George, my man

Even though our country celebrated it – to the extent we did – on Monday, today is George Washington’s actual birthday.

He was highly respected, held in the highest esteem and practically venerated by his contemporaries, he is wildly underappreciated today. I’ve just finished a biography by Richard Brookhiser; in Founding Father, Brookhiser digs into the man with the universally recognized name and ubiquitous face we modern Americans actually know very little about.

Turns out, the stuffy looking guy on the $1 bill was actually a pretty tough cat, a great politician, an erudite and eloquent philosopher, an amazing guerilla general who was among the world’s first to understand the concept of long war, and a brilliantly modern spymaster. Oh, he also, apparently, had a nasty temper he had to work hard to control.

Because of this sad mismatch between Washington’s modern image and his living reality, it’s completely fitting his country celebrates him on a day that isn’t even his real birthday.

Happy birthday, George.

2 thoughts on “George, my man

  1. How were the founders able to rise above self-interest or regional interests for as long as they did? The constitutional convention, ratification arguments and early years of the republic (before the first parties, and even a few years after) were remarkable for how leaders kept their focus on the public interest, broadly defined. And your man George seemed rarely to descend into the worst of it, despite having his own views on the issues Hamilton and Jefferson were squabbling about.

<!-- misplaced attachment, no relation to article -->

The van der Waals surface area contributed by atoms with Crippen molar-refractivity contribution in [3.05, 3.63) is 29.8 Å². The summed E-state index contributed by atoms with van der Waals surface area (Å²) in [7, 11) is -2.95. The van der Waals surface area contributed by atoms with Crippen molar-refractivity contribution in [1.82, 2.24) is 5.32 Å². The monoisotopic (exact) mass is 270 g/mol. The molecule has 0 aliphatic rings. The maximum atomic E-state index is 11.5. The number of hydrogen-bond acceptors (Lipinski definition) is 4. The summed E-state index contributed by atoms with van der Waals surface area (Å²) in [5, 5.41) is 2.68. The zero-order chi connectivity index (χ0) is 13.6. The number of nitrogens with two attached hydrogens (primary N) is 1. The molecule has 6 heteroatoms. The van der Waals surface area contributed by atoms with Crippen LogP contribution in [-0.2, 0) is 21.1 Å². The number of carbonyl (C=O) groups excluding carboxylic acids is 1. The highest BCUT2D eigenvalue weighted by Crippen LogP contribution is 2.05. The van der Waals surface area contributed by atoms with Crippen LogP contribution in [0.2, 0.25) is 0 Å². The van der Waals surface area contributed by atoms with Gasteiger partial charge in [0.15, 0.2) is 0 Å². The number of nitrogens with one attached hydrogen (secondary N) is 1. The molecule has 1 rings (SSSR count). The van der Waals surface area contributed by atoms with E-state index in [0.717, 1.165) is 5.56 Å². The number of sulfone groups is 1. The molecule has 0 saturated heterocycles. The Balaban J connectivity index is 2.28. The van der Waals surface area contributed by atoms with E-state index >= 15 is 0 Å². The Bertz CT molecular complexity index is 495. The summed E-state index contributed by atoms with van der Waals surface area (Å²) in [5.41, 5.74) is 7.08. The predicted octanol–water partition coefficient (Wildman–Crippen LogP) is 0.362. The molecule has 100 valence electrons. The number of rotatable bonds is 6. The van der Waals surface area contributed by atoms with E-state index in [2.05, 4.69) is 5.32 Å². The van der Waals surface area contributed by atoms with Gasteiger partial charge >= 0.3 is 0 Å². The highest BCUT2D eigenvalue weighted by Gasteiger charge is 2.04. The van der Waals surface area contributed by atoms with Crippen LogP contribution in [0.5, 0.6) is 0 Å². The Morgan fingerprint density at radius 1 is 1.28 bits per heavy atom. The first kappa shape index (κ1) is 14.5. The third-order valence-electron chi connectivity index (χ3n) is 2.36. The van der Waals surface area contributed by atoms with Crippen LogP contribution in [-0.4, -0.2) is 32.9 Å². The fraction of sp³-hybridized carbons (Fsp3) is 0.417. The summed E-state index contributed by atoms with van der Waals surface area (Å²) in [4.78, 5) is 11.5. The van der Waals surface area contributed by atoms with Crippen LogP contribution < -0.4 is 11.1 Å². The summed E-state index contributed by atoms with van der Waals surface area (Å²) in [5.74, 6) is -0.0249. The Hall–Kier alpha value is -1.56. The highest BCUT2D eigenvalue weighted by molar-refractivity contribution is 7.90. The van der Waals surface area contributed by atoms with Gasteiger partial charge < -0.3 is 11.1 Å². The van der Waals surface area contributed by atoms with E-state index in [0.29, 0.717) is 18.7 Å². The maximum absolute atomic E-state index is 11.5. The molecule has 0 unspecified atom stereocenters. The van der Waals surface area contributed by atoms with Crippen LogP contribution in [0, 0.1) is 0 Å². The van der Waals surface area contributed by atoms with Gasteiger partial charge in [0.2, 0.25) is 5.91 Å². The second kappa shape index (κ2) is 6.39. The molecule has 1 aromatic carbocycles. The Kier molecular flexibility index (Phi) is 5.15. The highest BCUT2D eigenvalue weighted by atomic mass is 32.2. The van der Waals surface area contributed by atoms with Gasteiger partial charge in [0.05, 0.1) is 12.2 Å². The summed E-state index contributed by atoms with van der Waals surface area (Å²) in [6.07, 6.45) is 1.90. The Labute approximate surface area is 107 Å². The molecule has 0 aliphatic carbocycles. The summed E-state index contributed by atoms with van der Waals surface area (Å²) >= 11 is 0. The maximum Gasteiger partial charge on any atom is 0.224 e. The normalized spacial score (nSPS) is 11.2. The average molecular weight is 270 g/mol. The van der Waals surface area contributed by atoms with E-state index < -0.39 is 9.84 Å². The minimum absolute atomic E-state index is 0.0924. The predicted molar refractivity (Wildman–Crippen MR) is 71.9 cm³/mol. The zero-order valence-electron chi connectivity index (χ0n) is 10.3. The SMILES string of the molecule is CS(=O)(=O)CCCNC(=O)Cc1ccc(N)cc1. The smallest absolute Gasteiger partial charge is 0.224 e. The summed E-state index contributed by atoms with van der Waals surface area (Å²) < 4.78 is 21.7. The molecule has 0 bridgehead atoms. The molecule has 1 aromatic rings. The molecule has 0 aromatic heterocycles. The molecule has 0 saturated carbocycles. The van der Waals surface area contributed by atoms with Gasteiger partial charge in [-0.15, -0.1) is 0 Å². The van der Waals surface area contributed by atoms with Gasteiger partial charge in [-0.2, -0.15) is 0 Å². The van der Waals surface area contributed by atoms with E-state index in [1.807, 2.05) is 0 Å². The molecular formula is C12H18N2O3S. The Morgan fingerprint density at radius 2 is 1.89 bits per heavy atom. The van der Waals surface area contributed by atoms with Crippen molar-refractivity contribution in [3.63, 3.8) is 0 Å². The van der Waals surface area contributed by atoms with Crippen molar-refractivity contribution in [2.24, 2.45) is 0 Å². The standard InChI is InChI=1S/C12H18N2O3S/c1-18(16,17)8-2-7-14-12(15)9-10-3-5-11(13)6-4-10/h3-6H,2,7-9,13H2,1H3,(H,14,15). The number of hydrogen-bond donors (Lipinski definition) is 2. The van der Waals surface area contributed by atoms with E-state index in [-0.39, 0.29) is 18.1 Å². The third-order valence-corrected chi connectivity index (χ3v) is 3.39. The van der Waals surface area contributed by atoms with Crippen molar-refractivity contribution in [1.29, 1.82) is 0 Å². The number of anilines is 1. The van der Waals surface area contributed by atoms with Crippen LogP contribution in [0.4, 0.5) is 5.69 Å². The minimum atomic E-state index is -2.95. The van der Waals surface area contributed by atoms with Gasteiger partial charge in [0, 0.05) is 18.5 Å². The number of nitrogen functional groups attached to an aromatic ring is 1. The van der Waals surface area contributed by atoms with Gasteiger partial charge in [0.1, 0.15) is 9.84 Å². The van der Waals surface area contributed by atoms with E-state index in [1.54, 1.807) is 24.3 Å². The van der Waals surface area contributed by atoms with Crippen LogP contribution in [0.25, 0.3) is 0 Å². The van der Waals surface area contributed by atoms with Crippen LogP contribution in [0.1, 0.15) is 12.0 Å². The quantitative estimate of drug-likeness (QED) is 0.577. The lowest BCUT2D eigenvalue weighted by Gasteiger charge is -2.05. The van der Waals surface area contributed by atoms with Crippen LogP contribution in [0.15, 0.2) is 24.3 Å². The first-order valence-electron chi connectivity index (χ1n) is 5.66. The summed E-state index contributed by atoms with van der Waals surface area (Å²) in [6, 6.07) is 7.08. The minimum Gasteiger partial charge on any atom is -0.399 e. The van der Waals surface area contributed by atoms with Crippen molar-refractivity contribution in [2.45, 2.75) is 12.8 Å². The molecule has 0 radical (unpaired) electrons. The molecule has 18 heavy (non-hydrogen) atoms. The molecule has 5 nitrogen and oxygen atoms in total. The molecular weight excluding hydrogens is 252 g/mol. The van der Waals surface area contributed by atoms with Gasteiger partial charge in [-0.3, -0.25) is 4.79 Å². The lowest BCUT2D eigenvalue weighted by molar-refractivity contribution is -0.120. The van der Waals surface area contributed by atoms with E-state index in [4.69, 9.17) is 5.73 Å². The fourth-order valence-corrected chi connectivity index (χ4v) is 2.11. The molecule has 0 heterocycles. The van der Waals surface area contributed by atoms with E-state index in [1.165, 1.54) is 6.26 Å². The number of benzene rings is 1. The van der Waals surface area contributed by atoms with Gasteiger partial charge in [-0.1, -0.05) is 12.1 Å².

2. Don’t we all wish we knew. Somehow, the founders, enough of them anyway, seemed inspired to create something worthy; that’s the only way I can say it. I believe they had a sense of their moment in history, that they were doing something almost unprecedented (at least to their knowledge), that they were going to be an example for others, and that they might well muck it up for their countrymen and themselves if they did it poorly. And somehow, that was enough. Finally, I think you’re correct about Washington. From all I’ve read he seems an honorable man, through and through.

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